You tore through the Stieg Larsson trilogy and devoured Franzen’s Freedom. Here are a few worthy books you might have missed.
We read an excerpt of this book while flying (how fitting) and bought it upon landing. The subtitle — Adventures with a Pack of Hens, a Peck of Pigeons, Cantankerous Crows, Fierce Falcons, Hip Hop Parrots, Baby Hummingbirds, and One Murderously Big Living Dinosaur — just about sums it up. The writing is great, and it’s flocking hilarious.
Where Men Win Glory
Jon Krakauer (Into the Wild, Under the Banner of Heaven) tells the remarkable tale of Pat Tillman, an NFL player who walked away from a multimillion dollar contract to join the Army and eventually fell to friendly fire. Beneath the military jargon is an important story about an honorable man and his family’s devotion to honoring his memory.
Talking to Girls About Duran Duran
Rob Sheffield’s second memoir (a kind of prequel to Love Is a Mix Tape) takes us back to a time when guys played “A View to a Kill” to us over the (wall-mounted) telephone. It’s an entertaining account of a teenage boy trying to understand girls in leg warmers.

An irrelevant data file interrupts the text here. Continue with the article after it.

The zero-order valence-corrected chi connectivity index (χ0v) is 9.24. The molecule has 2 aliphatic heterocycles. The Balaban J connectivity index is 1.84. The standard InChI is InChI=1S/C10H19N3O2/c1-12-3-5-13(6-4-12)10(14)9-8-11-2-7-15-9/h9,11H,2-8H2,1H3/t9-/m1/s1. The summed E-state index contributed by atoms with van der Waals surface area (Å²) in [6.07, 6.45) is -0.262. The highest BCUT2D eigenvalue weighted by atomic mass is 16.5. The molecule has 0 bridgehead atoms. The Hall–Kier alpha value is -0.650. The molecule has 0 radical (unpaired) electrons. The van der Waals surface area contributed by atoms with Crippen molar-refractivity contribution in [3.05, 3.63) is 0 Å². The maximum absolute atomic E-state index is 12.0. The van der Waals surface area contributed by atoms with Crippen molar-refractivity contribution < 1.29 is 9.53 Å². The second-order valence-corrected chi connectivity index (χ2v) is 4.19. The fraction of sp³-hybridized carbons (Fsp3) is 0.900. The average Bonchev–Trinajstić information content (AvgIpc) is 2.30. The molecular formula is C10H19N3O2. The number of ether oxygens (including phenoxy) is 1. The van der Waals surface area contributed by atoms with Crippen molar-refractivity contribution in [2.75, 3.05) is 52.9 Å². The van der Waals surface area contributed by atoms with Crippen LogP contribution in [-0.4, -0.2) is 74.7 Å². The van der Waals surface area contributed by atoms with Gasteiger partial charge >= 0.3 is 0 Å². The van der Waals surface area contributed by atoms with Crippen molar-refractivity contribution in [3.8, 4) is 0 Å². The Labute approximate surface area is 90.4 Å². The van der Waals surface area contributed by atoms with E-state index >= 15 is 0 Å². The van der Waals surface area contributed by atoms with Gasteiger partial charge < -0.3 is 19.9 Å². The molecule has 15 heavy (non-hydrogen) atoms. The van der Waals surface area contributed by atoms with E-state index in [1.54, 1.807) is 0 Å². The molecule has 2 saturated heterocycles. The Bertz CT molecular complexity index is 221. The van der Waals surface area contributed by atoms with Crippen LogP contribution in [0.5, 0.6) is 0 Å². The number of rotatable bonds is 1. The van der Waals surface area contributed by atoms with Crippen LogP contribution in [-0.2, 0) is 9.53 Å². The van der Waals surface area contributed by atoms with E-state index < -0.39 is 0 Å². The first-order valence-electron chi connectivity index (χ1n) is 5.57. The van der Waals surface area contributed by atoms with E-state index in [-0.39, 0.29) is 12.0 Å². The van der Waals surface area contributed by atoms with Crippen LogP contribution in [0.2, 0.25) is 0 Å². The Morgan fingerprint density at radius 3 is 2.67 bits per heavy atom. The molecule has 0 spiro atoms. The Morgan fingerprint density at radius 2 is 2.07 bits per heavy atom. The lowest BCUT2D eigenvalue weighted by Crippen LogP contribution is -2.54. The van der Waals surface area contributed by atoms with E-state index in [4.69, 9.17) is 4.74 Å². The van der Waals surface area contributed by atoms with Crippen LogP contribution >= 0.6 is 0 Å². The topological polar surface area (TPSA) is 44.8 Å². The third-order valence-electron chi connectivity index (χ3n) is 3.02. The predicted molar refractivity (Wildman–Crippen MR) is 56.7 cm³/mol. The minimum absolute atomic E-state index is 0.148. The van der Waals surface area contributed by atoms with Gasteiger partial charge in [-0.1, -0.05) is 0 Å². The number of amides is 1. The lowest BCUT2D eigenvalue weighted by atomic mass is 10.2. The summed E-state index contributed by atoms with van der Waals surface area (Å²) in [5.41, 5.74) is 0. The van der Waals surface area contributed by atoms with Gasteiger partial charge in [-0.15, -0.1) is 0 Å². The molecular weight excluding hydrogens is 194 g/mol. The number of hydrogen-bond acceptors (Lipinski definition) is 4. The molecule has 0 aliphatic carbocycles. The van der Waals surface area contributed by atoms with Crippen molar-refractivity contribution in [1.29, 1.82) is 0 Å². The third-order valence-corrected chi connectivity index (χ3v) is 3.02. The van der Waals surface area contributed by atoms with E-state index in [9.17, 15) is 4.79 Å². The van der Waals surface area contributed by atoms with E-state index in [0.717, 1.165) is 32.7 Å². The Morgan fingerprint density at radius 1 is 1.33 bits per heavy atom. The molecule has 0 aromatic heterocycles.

Inspired by the horrible case of an Austrian man who kept his daughter in a basement for 24 years and told from the perspective of a 5-year-old boy who has never been outside a single room, the novel grabbed us (and critics) by the collar. The less you know about the plot, the better.
So Much for That
We Need to Talk About Kevin shook us to the bones, and The Post-Birthday World still has us thinking. Which is why we are excited about Lionel Shriver’s latest. It explores the effects of catastrophic illness on marriage and bank accounts — and gets our existential juices flowing.
Let’s Take the Long Way Home
Our friends are our wealth, and Gail Caldwell’s homage to her bestie, author Caroline Knapp (Drinking: a Love Story), is worth its weight in gold. The two met in the ’90s and quickly bonded over dogs, sobriety, and writing. It’s is a moving memoir for anyone with a BFF.
The Immortal Life of Henrietta Lacks
Debut author Rebecca Skloot did one hell of a job reporting the true story of a black woman who died in 1951 and whose stolen cancer cells became the basis for much of modern science. In researching the book, Skloot helps Lacks’s family uncover the truth about what happened.
Photo: Courtesy of Free Press